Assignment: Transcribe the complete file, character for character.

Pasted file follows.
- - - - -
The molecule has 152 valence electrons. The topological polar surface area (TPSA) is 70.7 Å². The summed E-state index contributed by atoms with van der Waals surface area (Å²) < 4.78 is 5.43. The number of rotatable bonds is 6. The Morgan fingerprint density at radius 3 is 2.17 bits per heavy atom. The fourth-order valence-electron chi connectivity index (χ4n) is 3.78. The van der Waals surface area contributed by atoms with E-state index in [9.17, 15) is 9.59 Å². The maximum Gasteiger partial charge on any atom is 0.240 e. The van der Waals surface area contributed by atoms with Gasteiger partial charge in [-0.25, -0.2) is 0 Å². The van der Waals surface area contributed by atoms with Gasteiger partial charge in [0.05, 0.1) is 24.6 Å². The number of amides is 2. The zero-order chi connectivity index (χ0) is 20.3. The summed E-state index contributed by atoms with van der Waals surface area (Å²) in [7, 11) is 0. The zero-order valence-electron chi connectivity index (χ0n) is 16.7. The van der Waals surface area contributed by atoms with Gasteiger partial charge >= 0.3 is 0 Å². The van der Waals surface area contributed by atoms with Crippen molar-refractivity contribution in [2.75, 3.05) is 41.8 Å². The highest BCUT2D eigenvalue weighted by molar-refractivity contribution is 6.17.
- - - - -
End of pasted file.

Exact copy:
The molecule has 152 valence electrons. The topological polar surface area (TPSA) is 70.7 Å². The summed E-state index contributed by atoms with van der Waals surface area (Å²) < 4.78 is 5.43. The number of rotatable bonds is 6. The Morgan fingerprint density at radius 3 is 2.17 bits per heavy atom. The fourth-order valence-electron chi connectivity index (χ4n) is 3.78. The van der Waals surface area contributed by atoms with E-state index in [9.17, 15) is 9.59 Å². The maximum Gasteiger partial charge on any atom is 0.240 e. The van der Waals surface area contributed by atoms with Gasteiger partial charge in [-0.25, -0.2) is 0 Å². The van der Waals surface area contributed by atoms with Gasteiger partial charge in [0.05, 0.1) is 24.6 Å². The number of amides is 2. The zero-order chi connectivity index (χ0) is 20.3. The summed E-state index contributed by atoms with van der Waals surface area (Å²) in [7, 11) is 0. The zero-order valence-electron chi connectivity index (χ0n) is 16.7. The van der Waals surface area contributed by atoms with Gasteiger partial charge >= 0.3 is 0 Å². The van der Waals surface area contributed by atoms with Crippen molar-refractivity contribution in [2.75, 3.05) is 41.8 Å². The highest BCUT2D eigenvalue weighted by molar-refractivity contribution is 6.17.